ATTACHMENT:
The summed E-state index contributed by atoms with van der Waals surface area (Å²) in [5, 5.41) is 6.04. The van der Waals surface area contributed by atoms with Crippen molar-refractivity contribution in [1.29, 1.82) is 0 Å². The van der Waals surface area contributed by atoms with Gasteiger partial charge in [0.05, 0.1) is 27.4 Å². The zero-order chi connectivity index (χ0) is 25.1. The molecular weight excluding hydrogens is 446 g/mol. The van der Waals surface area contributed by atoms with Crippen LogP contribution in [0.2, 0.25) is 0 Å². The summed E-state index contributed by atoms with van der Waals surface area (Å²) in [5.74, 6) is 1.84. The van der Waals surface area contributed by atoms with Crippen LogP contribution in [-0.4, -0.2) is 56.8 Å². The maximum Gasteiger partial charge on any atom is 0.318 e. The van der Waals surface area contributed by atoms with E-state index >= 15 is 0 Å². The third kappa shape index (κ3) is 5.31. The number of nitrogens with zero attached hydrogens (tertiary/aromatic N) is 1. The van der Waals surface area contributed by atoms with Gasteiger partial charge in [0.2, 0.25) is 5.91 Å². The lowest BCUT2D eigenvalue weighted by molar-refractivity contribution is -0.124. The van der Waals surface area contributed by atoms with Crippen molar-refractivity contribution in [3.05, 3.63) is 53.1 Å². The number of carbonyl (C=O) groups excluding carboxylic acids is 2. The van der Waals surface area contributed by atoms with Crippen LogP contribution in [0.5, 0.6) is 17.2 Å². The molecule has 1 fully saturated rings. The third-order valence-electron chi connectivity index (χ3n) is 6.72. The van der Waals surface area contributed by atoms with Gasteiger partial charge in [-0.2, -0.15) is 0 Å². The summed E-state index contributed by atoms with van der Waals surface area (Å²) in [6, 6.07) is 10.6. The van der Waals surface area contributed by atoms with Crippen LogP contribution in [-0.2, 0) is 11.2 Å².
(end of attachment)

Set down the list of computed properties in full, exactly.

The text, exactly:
The summed E-state index contributed by atoms with van der Waals surface area (Å²) in [5, 5.41) is 6.04. The van der Waals surface area contributed by atoms with Crippen molar-refractivity contribution in [1.29, 1.82) is 0 Å². The van der Waals surface area contributed by atoms with Gasteiger partial charge in [0.05, 0.1) is 27.4 Å². The zero-order chi connectivity index (χ0) is 25.1. The molecular weight excluding hydrogens is 446 g/mol. The van der Waals surface area contributed by atoms with Crippen LogP contribution in [0.2, 0.25) is 0 Å². The summed E-state index contributed by atoms with van der Waals surface area (Å²) in [5.74, 6) is 1.84. The van der Waals surface area contributed by atoms with Crippen LogP contribution in [-0.4, -0.2) is 56.8 Å². The maximum Gasteiger partial charge on any atom is 0.318 e. The van der Waals surface area contributed by atoms with E-state index >= 15 is 0 Å². The third kappa shape index (κ3) is 5.31. The number of nitrogens with zero attached hydrogens (tertiary/aromatic N) is 1. The van der Waals surface area contributed by atoms with Gasteiger partial charge in [0.2, 0.25) is 5.91 Å². The lowest BCUT2D eigenvalue weighted by molar-refractivity contribution is -0.124. The van der Waals surface area contributed by atoms with Crippen molar-refractivity contribution in [3.05, 3.63) is 53.1 Å². The number of carbonyl (C=O) groups excluding carboxylic acids is 2. The van der Waals surface area contributed by atoms with Crippen LogP contribution in [0.5, 0.6) is 17.2 Å². The molecule has 1 fully saturated rings. The third-order valence-electron chi connectivity index (χ3n) is 6.72. The van der Waals surface area contributed by atoms with Gasteiger partial charge in [-0.2, -0.15) is 0 Å². The summed E-state index contributed by atoms with van der Waals surface area (Å²) in [6, 6.07) is 10.6. The van der Waals surface area contributed by atoms with Crippen LogP contribution in [-0.2, 0) is 11.2 Å².